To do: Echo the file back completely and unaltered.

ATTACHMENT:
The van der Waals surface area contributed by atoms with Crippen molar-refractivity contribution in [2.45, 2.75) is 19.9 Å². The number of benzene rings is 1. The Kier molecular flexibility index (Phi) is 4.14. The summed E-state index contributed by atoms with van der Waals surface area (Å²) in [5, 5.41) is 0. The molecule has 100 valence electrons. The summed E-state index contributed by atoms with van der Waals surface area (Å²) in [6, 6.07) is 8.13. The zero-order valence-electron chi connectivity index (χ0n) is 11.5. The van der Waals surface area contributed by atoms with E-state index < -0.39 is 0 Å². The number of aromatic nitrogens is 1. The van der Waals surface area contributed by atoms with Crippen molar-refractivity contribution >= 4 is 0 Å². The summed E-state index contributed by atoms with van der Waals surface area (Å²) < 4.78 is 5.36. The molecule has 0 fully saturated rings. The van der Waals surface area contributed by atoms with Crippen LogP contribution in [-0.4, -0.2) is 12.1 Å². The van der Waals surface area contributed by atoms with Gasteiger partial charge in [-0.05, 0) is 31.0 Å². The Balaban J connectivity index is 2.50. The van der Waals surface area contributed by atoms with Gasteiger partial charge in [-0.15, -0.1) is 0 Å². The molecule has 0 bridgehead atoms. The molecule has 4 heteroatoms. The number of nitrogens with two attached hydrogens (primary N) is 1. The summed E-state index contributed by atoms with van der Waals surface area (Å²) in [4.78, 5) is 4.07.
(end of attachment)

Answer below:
The van der Waals surface area contributed by atoms with Crippen molar-refractivity contribution in [2.45, 2.75) is 19.9 Å². The number of benzene rings is 1. The Kier molecular flexibility index (Phi) is 4.14. The summed E-state index contributed by atoms with van der Waals surface area (Å²) in [5, 5.41) is 0. The molecule has 100 valence electrons. The summed E-state index contributed by atoms with van der Waals surface area (Å²) in [6, 6.07) is 8.13. The zero-order valence-electron chi connectivity index (χ0n) is 11.5. The van der Waals surface area contributed by atoms with E-state index < -0.39 is 0 Å². The number of aromatic nitrogens is 1. The van der Waals surface area contributed by atoms with Crippen molar-refractivity contribution >= 4 is 0 Å². The summed E-state index contributed by atoms with van der Waals surface area (Å²) < 4.78 is 5.36. The molecule has 0 fully saturated rings. The van der Waals surface area contributed by atoms with Crippen LogP contribution in [-0.4, -0.2) is 12.1 Å². The van der Waals surface area contributed by atoms with Gasteiger partial charge in [-0.05, 0) is 31.0 Å². The Balaban J connectivity index is 2.50. The van der Waals surface area contributed by atoms with Gasteiger partial charge in [-0.15, -0.1) is 0 Å². The molecule has 0 bridgehead atoms. The molecule has 4 heteroatoms. The number of nitrogens with two attached hydrogens (primary N) is 1. The summed E-state index contributed by atoms with van der Waals surface area (Å²) in [4.78, 5) is 4.07.